Biogas plant receives approval
Bookmark and Share
Mar 28, 2012  |  Vote 0    0

Biogas plant receives approval

Elmira Independent

The Ministry of the Environment has given its approval to the Woolwich Bio-En biogas plant, much to the dismay of Woolwich Township council, and the Elmira Bio Fuel Citizens Committee.

The approval comes only a month after the township had met with provincial ministers at the recent Rural Ontario Municipal Association conference, in an effort to find a new location for the biogas plant.

"This is a bit of a shock," said Woolwich mayor Todd Cowan, after the March 27th council meeting. He noted that the township had presented an alternative, "perfect" location that could be used for the biogas plant, one that the Woolwich Bio-En proponents were willing to investigate.

Cowan did not reveal the alternate location, citing privacy concerns.

"At the last (ROMA) conference, the parliamentary assistant offered to pull together a meeting with Chuck Martin (of Woolwich Bio-En) and ourselves, and the Ontario Power Authority," said Cowan. "We were really ticked (to hear the news)."

The approved location of the Woolwich Bio-En plant would be at the end of Martin’s Lane, at the north end of town, just next to the feed mill on Arthur St. N.

The approval will place limits on the amount of daily truck traffic to and from the site, and require that the plant comply with noise and odour emission limits.

Cowan said that these conditions were really not enough to alleviate the township's concerns.

"We were unhappy with the location, so don't try and pat us on the head," said Cowan. "We've come to you with a very workable, doable, perfect relocation.

"We are not against green energy; we are against the location."

At the March 27 council meeting, councillors approved a motion to investigate the potential for an appeal to the Environmental Appeal Tribunal, and also gave direction to Cowan to talk to the Minister of the Environment Jim Bradley, as well as Premier Dalton McGuinty, in hopes of getting the decision overturned.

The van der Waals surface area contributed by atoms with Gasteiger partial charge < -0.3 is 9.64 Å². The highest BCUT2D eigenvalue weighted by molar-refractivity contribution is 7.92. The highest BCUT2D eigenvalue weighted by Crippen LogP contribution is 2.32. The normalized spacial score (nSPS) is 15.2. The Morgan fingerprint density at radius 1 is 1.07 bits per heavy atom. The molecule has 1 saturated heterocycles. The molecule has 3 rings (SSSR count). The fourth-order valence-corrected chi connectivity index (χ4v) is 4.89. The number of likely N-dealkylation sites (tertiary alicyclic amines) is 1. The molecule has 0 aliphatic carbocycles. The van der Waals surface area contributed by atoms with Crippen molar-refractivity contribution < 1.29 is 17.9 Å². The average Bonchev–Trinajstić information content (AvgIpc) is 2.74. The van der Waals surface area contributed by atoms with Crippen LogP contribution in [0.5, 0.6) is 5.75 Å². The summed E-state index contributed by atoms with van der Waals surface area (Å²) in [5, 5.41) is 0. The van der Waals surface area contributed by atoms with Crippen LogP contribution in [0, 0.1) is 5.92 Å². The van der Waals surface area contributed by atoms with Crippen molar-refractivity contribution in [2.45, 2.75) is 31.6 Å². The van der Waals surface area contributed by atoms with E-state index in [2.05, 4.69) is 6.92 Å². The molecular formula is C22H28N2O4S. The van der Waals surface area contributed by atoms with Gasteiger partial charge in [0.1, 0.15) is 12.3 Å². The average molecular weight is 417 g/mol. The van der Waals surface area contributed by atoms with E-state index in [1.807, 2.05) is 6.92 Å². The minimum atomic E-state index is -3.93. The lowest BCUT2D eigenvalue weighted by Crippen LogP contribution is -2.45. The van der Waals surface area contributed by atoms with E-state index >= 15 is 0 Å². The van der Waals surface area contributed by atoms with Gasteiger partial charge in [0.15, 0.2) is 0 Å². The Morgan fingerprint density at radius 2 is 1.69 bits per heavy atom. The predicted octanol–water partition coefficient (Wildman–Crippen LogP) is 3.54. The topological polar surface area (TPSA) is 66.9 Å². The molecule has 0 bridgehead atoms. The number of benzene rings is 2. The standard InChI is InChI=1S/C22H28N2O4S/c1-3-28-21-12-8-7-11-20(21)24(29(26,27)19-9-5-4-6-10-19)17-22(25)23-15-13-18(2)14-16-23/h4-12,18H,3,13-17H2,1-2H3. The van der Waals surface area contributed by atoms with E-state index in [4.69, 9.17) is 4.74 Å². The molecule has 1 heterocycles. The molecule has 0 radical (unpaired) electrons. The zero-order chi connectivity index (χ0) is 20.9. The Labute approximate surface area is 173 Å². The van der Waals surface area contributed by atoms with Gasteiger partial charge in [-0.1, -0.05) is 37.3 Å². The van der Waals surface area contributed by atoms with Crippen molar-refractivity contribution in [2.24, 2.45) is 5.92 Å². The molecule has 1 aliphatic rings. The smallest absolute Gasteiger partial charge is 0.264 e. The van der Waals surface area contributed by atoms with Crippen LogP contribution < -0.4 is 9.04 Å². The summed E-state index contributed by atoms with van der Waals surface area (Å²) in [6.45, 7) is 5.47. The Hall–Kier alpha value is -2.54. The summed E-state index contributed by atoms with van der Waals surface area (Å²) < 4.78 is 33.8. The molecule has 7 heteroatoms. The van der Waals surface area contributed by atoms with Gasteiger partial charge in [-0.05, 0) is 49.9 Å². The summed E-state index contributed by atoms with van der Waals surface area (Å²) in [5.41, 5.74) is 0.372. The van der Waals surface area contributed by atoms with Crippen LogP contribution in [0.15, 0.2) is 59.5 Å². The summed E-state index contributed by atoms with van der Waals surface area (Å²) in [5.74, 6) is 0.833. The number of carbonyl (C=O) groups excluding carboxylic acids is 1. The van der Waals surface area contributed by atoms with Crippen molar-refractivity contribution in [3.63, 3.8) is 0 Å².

An appeal, while permitted, is unlikely to have much success, given the appeal process for Renewable Energy Approvals. An appeal, to be granted, must present valid concerns on how the project "will cause serious harm to human health, or serious and irreversible harm to plant life, animal life or the natural environment."

Dan Holt, president of the Elmira Bio Fuel Citizens Committee, was also upset by the news.

"I think it pretty much flies in the face of everything that the township has been doing, negotiating (a new location,)" said Holt.

He noted that during the initial review of the application, more than 200 Elmira residents submitted letters outlining their concerns over the proposal, and a further 600 residents signed a petition opposing the plant.

And, while an appeal is possible, Holt was not optimistic about the end result.

"One message that we're getting is that the Ministry of the Environment has decided they don't give a rat's ass about what happens in Elmira," said Holt.

Chuck Martin, one of the principals involved with Woolwich Bio-En, was out of country at the time of the announcement. He was reached via email to comment on the success of the application.

Martin said he had limited access to the actual approval from the MOE, and was looking forward to being able to review the various requirements in the approval.

"I am anxious to review the approval as issued," said Martin. "I need to review both the approval and the recent amendments to the FIT program to better understand the project status and possible time lines. If there are no major hurdles in the approval or the FIT program changes, then construction in 2013 and operating in early 2014 may still be possible."

Earl Brubacher, also involved with Woolwich Bio-En, was at a tour of a biogas facility near Goldstone, only a few days prior to the approval.

At the tour, he indicated that he felt many of the residents' concerns about the potential for odour at the plant to be unfounded.

Brubacher pointed out that similar-sized biogas plants in Austria are built without any odour control measures, and are built in close proximity to residential development, with no concerns.

In Elmira, the proposed plant would have up to $1 million in odour control equipment, said Brubacher.

"The big concern isn't there."

The appeal period will end on April 14, 2012.

Bookmark and Share

(0) Comment

Join The Conversation Sign Up Login

Latest Local News


Police seek snakes stolen from Ontario home

A number of snakes, including poisonous breeds, stolen from Ontario home



North Huron intersection to receive $60,000 in upgrades

The intersection of London Road and Josephine Street at the north end of Wingham is to receive...


In Your Neighbourhood Today